The U.S. Supreme Court has agreed to review the legality of President Donald Trump's executive order banning travelers from largely majority-Muslim countries.
At the heart of the Trump administration's legal case is a 1972 Supreme Court decision that recognized sweeping executive authority over immigration. If Trump ultimately wins on the merits, it is likely to be because a majority of the Court shares his administration's interpretation of the precedent set in a case called Kleindienst v. Mandel.
In 1969 a Belgian journalist and self-described "revolutionary Marxist" named Ernest Mandel applied for a nonimmigrant visa to the United States in order to give a speech at Stanford University.
Mandel's application was denied because, under the terms of U.S. immigration law, "aliens shall be ineligible to receive visas and shall be excluded from admission to the United States" if they "write or publish" in support of "the economic, international and governmental doctrines of world communism."
Federal law gave the attorney general the power to grant waivers from this restriction on a case-by-case basis, but no such waiver was given to Mandel.
Mandel then joined with six U.S. citizens, all of them university professors, in a lawsuit filed in federal court. They argued the First Amendment protected the right of American scholars to "hear [Mandel's] views and engage him in a free and open academic exchange." The constitutional right to listen and speak to Mandel in person, the professors argued, trumped the government's power to keep Mandel out of the country.
The Supreme Court, however, ruled for the government. "Plenary congressional power to make policies and rules for exclusion of aliens has long been firmly established," the Court observed. And Congress has delegated much of that power to the executive branch. "We hold that when the Executive exercises this power negatively on the basis of a facially legitimate and bona fide reason," the Court said in Kleindienst v. Mandel, "the courts will neither look behind the exercise of that discretion, nor test it by balancing its justification against the First Amendment interests of those who seek personal communication with the applicant."
Writing in dissent, Justice Thurgood Marshall accused the majority of bending over backwards in favor of the government. "Even the briefest peek behind the Attorney General's reason for refusing a waiver in this case would reveal that it is a sham," Marshall wrote. Yet the majority "demands only 'facial' legitimacy and good faith" from the government, "by which it means that this Court will never 'look behind' any reason the Attorney General gives. No citation is given for this kind of unprecedented deference to the executive, nor can I imagine (nor am I told) the slightest justification for such a rule."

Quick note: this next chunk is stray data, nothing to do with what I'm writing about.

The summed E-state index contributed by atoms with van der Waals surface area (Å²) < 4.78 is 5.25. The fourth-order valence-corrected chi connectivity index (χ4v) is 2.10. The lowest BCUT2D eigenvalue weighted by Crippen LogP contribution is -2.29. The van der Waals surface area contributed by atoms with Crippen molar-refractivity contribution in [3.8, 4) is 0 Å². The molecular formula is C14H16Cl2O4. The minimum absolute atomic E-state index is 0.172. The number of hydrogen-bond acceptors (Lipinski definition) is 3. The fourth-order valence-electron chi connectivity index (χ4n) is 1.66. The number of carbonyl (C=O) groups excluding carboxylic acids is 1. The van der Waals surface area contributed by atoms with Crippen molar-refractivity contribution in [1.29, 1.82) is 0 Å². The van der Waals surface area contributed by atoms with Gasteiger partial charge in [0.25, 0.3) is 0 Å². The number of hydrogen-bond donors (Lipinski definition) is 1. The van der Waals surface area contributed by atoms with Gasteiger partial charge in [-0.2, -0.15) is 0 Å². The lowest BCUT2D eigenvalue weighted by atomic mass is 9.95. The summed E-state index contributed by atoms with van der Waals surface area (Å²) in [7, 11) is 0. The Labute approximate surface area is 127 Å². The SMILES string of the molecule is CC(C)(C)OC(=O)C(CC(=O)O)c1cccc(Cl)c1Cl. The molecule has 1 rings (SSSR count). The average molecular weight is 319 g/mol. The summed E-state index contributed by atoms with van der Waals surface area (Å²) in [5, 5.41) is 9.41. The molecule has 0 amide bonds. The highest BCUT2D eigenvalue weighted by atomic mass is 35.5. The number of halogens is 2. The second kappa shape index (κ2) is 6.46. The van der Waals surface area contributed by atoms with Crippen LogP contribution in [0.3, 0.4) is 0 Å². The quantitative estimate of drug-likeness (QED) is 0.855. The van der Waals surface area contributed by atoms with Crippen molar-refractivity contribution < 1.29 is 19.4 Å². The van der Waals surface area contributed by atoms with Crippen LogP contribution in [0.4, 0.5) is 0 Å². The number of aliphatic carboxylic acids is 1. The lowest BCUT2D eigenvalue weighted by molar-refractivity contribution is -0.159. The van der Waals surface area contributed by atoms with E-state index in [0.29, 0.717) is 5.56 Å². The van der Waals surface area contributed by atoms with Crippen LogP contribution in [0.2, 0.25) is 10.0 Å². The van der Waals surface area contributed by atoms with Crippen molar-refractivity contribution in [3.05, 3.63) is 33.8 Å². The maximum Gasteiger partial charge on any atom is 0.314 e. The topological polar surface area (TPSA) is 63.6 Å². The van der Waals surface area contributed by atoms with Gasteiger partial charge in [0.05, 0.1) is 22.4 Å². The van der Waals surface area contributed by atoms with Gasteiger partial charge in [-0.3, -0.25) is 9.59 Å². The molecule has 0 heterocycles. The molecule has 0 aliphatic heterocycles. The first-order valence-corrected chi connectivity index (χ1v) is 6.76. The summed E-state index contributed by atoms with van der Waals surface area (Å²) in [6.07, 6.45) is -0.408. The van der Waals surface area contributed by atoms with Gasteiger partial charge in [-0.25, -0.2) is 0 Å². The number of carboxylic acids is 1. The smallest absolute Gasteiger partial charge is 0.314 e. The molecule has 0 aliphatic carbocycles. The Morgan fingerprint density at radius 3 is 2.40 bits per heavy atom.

As far as Marshall was concerned, "Americans cannot be denied the opportunity to hear Dr. Mandel's views in person because their Government disapproves of his ideas."
The Mandel ruling is now at the center of the legal battle over Trump's travel ban. Specifically, it is at the center of the battle over whether the federal courts should take Trump's various comments, tweets, and campaign statements disparaging Muslims into consideration when weighing whether or not the travel ban was motivated by illegal anti-Muslim animus.
According to the Trump administration, because the president took this executive action in the name of national security, his order is "legitimate and bona fide" and therefore fully satisfies Mandel. In fact, the administration insists, under Mandel the travel ban is owed extensive deference from the courts.
By contrast, the parties challenging Trump's executive order insist that Mandel should be read more narrowly. They argue that the courts must "look behind" Trump's purported justifications and examine his history of anti-Muslim statements. That history, they argue, demonstrates that the travel ban was designed to serve the unconstitutional purpose of heaping official disfavor on Muslims.
The trouble for the legal challengers, however, is that, as Justice Marshall noted in his dissent, Mandel comes out against the "look behind" approach and favors broad executive discretion. In other words, like it or not, Mandel would seem to be a precedent in support of the Trump administration in this case.
But the legal challengers have precedent on their side, too.
In the 2005 case of McCreary County v. ACLU of Kentucky, the Supreme Court made it clear that the judiciary should look behind the government's purported rationale if the government is suspected of trying to favor (or disfavor) a particular religion in violation of the Establishment Clause of the First Amendment.
"Scrutinizing purpose does make practical sense," the Court said in McCreary County, "where an understanding of official objective emerges from readily discoverable fact, without any judicial psychoanalysis of a drafter's heart of hearts."
To find those facts, the Court in McCreary County endorsed what it called a "purpose inquiry," in which judges are directed to look behind the official government explanation and examine "traditional external signs that show up in the 'text, legislative history and implementation of the statute,' or comparable official act."
According to the parties challenging Trump's travel ban, when you apply McCreary County to the travel ban, you get the green light for exacting judicial scrutiny against Trump's negative statements about Muslims.
Until now, the lower courts have mostly leaned in the direction of McCreary County, rather than in the direction of Mandel, which is why Trump has mostly been losing. But there is no guarantee the Supreme Court will move in that direction.
When the justices finally hear arguments on the merits, both of these precedents are likely to be in play. And at that point the outcome is anybody's guess.